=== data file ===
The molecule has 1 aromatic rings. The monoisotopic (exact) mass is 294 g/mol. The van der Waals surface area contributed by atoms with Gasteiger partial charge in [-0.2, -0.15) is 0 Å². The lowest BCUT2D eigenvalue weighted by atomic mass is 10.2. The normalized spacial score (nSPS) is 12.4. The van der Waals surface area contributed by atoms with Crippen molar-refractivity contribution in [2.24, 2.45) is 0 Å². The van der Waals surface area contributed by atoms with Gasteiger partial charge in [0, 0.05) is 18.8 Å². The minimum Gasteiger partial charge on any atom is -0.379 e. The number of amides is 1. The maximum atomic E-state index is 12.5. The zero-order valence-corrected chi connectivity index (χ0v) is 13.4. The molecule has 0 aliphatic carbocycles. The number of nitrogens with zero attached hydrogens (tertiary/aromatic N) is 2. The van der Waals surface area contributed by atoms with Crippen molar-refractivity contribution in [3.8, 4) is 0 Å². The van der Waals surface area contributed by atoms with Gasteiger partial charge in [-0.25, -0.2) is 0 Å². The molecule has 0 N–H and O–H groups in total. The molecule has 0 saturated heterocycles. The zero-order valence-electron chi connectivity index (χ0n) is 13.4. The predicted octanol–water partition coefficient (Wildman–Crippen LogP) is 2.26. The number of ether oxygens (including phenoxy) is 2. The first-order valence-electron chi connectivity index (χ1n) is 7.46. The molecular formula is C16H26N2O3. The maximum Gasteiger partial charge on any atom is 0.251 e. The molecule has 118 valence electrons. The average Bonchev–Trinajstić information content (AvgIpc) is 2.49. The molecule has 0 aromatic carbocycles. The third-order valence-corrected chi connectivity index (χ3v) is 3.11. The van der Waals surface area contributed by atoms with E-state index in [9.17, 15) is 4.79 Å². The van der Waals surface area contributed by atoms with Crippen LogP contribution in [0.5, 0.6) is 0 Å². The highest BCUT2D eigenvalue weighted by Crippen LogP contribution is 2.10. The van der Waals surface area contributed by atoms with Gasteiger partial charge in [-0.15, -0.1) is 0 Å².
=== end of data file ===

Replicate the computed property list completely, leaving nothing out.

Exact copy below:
The molecule has 1 aromatic rings. The monoisotopic (exact) mass is 294 g/mol. The van der Waals surface area contributed by atoms with Gasteiger partial charge in [-0.2, -0.15) is 0 Å². The lowest BCUT2D eigenvalue weighted by atomic mass is 10.2. The normalized spacial score (nSPS) is 12.4. The van der Waals surface area contributed by atoms with Crippen molar-refractivity contribution in [2.24, 2.45) is 0 Å². The van der Waals surface area contributed by atoms with Gasteiger partial charge in [0, 0.05) is 18.8 Å². The minimum Gasteiger partial charge on any atom is -0.379 e. The number of amides is 1. The maximum atomic E-state index is 12.5. The zero-order valence-corrected chi connectivity index (χ0v) is 13.4. The molecule has 0 aliphatic carbocycles. The number of nitrogens with zero attached hydrogens (tertiary/aromatic N) is 2. The van der Waals surface area contributed by atoms with Crippen molar-refractivity contribution in [3.8, 4) is 0 Å². The van der Waals surface area contributed by atoms with Gasteiger partial charge in [-0.25, -0.2) is 0 Å². The molecule has 0 N–H and O–H groups in total. The molecule has 0 saturated heterocycles. The zero-order valence-electron chi connectivity index (χ0n) is 13.4. The predicted octanol–water partition coefficient (Wildman–Crippen LogP) is 2.26. The number of ether oxygens (including phenoxy) is 2. The first-order valence-electron chi connectivity index (χ1n) is 7.46. The molecular formula is C16H26N2O3. The maximum Gasteiger partial charge on any atom is 0.251 e. The molecule has 118 valence electrons. The average Bonchev–Trinajstić information content (AvgIpc) is 2.49. The molecule has 0 aromatic carbocycles. The third-order valence-corrected chi connectivity index (χ3v) is 3.11. The van der Waals surface area contributed by atoms with E-state index in [9.17, 15) is 4.79 Å². The van der Waals surface area contributed by atoms with Crippen LogP contribution in [0.5, 0.6) is 0 Å². The highest BCUT2D eigenvalue weighted by Crippen LogP contribution is 2.10. The van der Waals surface area contributed by atoms with Gasteiger partial charge in [-0.15, -0.1) is 0 Å².